So in conclusion to that, I interpret the function of the goat to simply 'take away' the filthy sin to a remote area, similar to how a garbage truck carries away the trash to a remote area. There is no implication the goat was somehow receiving the punishment of being sent out to starve to death or being shoved off a cliff. The fate of the goat is outside the scope of the sending-off event.
I think my conclusion is confirmed by two other details in the chapter. First, the instructions given state that after the High Priest has put his hands on the scapegoat, he shall go bathe, and the text continues with the same instructions for the servant: "he who lets the goat go shall wash his clothes and bathe his body in water, and afterward he may come into the camp" (Lev 16:26). This suggests the "filth" associated with the scapegoat required ritual purification, and thus sending out the goat was like taking out the trash. Second, as I noted in my prior post, the purpose of the Day of Atonement is given at the end of the chapter: "On this day shall atonement be made for you to cleanse you. You shall be clean before the Lord from all your sins."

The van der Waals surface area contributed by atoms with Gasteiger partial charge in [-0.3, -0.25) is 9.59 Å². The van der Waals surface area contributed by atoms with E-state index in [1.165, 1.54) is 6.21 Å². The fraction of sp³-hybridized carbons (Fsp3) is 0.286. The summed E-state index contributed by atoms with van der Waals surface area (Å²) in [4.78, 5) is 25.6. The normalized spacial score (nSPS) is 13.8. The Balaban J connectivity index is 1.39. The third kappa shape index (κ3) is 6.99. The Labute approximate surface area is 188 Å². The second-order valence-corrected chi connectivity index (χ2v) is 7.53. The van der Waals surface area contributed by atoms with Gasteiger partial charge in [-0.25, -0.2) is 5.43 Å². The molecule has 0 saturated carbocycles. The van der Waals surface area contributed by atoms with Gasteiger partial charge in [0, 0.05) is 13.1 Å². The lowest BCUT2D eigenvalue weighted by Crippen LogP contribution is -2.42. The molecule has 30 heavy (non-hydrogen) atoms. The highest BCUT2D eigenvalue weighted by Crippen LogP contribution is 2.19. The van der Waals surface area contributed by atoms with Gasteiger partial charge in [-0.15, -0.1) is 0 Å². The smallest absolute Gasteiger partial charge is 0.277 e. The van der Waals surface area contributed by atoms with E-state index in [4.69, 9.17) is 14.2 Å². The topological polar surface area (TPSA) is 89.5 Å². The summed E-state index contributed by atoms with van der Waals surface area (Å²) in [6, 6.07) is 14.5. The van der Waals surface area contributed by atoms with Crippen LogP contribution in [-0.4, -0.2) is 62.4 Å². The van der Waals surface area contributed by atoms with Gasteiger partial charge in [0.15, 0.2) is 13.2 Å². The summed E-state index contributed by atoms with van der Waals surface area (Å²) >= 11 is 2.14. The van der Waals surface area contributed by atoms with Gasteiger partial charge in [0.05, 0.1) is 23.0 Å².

Does the scapegoat prefigure Jesus? To my knowledge, Jesus is never clearly linked to the scapegoat in the New Testament. He's associated with the Passover Lamb (1 Cor 5:7), the sin offering goat of the Day of Atonement (Heb 13:11-12), as well as to some references to sacrificial bulls and such, but (to my knowledge) never is He associated with the scapegoat.
If Azazel refers to demon or Satan, then obviously Jesus wouldn't be prefigured in it. But since I don't think that's the best understanding of Azazel, I would have to conclude Jesus is prefigured by the scapegoat. Given what I've said above, this is simply to be understood as Jesus 'carrying away' our sins, similar to how Matthew 8:16-17 quotes Isaiah 53:4 and interprets Jesus' 'bearing our griefs and carrying our sorrows' simply as Jesus healing them. There's no need to read this as our guilt being imputed to Jesus and He taking the punishment.